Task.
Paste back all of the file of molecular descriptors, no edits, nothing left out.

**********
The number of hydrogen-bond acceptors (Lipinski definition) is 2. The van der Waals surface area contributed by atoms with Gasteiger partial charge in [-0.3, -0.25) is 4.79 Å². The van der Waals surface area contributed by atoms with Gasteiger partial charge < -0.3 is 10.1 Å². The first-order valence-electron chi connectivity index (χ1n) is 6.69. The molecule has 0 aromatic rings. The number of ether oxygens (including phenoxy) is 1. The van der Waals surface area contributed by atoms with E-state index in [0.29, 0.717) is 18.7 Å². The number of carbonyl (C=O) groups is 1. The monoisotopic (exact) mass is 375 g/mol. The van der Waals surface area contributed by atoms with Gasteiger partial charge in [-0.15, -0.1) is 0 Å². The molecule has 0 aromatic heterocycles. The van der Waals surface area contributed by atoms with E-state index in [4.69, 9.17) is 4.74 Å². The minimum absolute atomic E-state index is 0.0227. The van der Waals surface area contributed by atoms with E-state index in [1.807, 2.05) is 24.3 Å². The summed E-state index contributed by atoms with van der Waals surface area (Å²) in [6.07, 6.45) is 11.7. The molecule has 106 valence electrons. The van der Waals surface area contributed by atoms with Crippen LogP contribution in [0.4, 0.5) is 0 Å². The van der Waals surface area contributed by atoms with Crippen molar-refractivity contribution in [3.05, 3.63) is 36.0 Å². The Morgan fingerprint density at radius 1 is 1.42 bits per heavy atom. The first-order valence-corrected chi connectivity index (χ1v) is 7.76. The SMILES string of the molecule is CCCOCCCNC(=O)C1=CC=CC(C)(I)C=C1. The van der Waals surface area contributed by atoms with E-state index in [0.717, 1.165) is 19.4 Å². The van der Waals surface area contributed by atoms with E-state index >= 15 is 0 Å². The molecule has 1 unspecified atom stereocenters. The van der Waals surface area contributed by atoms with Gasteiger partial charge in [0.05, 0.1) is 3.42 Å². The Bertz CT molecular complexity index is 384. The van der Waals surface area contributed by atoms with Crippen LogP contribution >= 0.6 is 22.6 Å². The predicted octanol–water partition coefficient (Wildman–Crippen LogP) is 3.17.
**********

The number of hydrogen-bond acceptors (Lipinski definition) is 2. The van der Waals surface area contributed by atoms with Gasteiger partial charge in [-0.3, -0.25) is 4.79 Å². The van der Waals surface area contributed by atoms with Gasteiger partial charge < -0.3 is 10.1 Å². The first-order valence-electron chi connectivity index (χ1n) is 6.69. The molecule has 0 aromatic rings. The number of ether oxygens (including phenoxy) is 1. The van der Waals surface area contributed by atoms with E-state index in [0.29, 0.717) is 18.7 Å². The number of carbonyl (C=O) groups is 1. The monoisotopic (exact) mass is 375 g/mol. The van der Waals surface area contributed by atoms with Gasteiger partial charge in [-0.15, -0.1) is 0 Å². The molecule has 0 aromatic heterocycles. The van der Waals surface area contributed by atoms with E-state index in [4.69, 9.17) is 4.74 Å². The minimum absolute atomic E-state index is 0.0227. The van der Waals surface area contributed by atoms with E-state index in [1.807, 2.05) is 24.3 Å². The summed E-state index contributed by atoms with van der Waals surface area (Å²) in [6.07, 6.45) is 11.7. The molecule has 106 valence electrons. The van der Waals surface area contributed by atoms with Crippen LogP contribution in [0.4, 0.5) is 0 Å². The van der Waals surface area contributed by atoms with Crippen molar-refractivity contribution in [3.05, 3.63) is 36.0 Å². The Morgan fingerprint density at radius 1 is 1.42 bits per heavy atom. The first-order valence-corrected chi connectivity index (χ1v) is 7.76. The SMILES string of the molecule is CCCOCCCNC(=O)C1=CC=CC(C)(I)C=C1. The van der Waals surface area contributed by atoms with E-state index in [0.717, 1.165) is 19.4 Å². The van der Waals surface area contributed by atoms with E-state index >= 15 is 0 Å². The molecule has 1 unspecified atom stereocenters. The van der Waals surface area contributed by atoms with Gasteiger partial charge in [0.05, 0.1) is 3.42 Å². The Bertz CT molecular complexity index is 384. The van der Waals surface area contributed by atoms with Crippen LogP contribution >= 0.6 is 22.6 Å². The predicted octanol–water partition coefficient (Wildman–Crippen LogP) is 3.17.